Airbag fatality data often inaccurate, 2009 study says

Clarence Ditlow on CNBC: "No one asked the question: ‘Why are these airbags not deploying?'"

DETROIT -- Data showing that airbags did not deploy in thousands of fatal crashes is often inaccurate and does not account for numerous scenarios in which airbags would be programmed not to inflate, according to a 2009 study.

The study by researchers at the Insurance Institute for Highway Safety and University of Maryland found frequent deficiencies in the airbag deployment information collected by the U.S. Fatality Analysis Reporting System. That database was used Thursday as the primary basis for a widely publicized claim by the Center for Auto Safety that 303 deaths occurred in newly recalled Chevrolet Cobalts and Saturn Ions when airbags failed to deploy.

The study found that front airbags were recorded as not deploying in 18 percent of all frontal crashes in which the driver or front-seat passengers died but that further review put the actual number closer to 8 percent. No more than 2 percent of the deaths in those crashes represented “potential system failures,” the researchers said.

The 12 front-seat deaths that General Motors has linked to its recall of 1.6 million vehicles would represent 4 percent of the 303 deaths cited by the Center for Auto Safety.

In 25 percent of frontal crashes examined by the 2009 study, FARS and a separate government database provided conflicting information as to whether the airbags had deployed. They then looked at 43 deaths in which the airbags were verified as not deploying and found that 25 of them -- 58 percent -- were incidents “in which deployment typically would not have been expected based on crash severity and other characteristics.” Six others were classified as borderline calls on whether the airbag should have activated.

The researchers said the airbags improperly failed to deploy in only 11 of the 43 cases, and that only three of the people killed in those instances would have benefited from the airbags.

The Detroit News uncovered the 2009 study on Friday, after The New York Times published an article on the claim of 303 deaths in the recalled GM cars.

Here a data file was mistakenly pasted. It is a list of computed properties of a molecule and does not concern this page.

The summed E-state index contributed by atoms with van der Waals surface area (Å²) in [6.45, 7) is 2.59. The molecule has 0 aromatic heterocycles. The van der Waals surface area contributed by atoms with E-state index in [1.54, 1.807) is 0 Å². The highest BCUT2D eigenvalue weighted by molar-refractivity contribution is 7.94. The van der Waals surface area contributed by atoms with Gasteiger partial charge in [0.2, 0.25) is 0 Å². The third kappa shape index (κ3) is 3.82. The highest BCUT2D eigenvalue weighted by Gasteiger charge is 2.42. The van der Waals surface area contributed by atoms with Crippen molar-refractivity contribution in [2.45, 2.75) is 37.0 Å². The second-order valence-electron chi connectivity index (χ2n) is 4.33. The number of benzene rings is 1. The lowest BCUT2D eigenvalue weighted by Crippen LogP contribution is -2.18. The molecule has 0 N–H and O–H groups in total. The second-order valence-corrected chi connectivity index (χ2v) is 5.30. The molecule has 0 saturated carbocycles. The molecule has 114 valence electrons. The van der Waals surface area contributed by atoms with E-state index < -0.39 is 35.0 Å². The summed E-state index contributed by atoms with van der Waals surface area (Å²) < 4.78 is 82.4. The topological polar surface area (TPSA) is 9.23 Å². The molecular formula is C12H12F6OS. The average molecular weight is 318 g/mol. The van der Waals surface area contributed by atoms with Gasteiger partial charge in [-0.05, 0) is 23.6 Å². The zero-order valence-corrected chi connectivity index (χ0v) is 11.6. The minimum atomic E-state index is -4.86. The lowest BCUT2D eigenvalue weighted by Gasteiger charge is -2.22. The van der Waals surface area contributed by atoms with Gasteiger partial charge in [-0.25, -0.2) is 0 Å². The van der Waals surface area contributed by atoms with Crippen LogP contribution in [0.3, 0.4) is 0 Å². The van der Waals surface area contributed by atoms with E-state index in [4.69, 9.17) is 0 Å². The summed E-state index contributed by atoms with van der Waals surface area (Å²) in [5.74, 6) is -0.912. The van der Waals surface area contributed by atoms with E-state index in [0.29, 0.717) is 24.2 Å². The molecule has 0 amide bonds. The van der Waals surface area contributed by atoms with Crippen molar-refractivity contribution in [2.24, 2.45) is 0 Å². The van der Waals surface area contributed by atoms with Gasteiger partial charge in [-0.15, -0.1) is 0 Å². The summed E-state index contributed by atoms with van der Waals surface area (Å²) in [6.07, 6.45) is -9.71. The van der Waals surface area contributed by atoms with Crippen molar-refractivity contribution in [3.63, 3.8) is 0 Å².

GM also disputed the Center for Auto Safety’s claim.

“As knowledgeable observers know, FARS tracks raw data,” the automaker said in an e-mailed statement. “Without rigorous analysis, it is pure speculation to attempt to draw any meaningful conclusions.

“In contrast, research is underway at GM and the investigation of the ignition switch recall and the impact of the defective switch is ongoing. While this is happening, we are doing all we can now to ensure our customers' safety and peace of mind. We want our customers to know that today's GM is committed to fixing this problem in a manner that earns their trust.”

Clarence Ditlow, the head of the Center of Auto Safety, an independent watchdog group in Washington, criticized the National Highway Traffic Safety Administration for failing to investigate the reports of fatalities in crashes without airbag deployment. He called them “evidence of a widespread problem,” while acknowledging that some of the crashes might not have involved a defect and defended publicizing the 303 deaths figure during an appearance Friday on CNBC.

“No one asked the question: ‘Why are these airbags not deploying?’” Ditlow said. “If they would have done that, we would have had a recall years ago. NHTSA closed their eyes to this defect.”

Independent analysis of the FARS data by Automotive News found that vehicles similar to the Cobalt and Ion are logged as having similar rates of fatalities with no airbag deployment. For 2012, the most recent data available, FARS shows 36 such deaths involving a Cobalt, 33 involving a Toyota Corolla, 28 involving a Honda Civic and 28 involving a Ford Focus.

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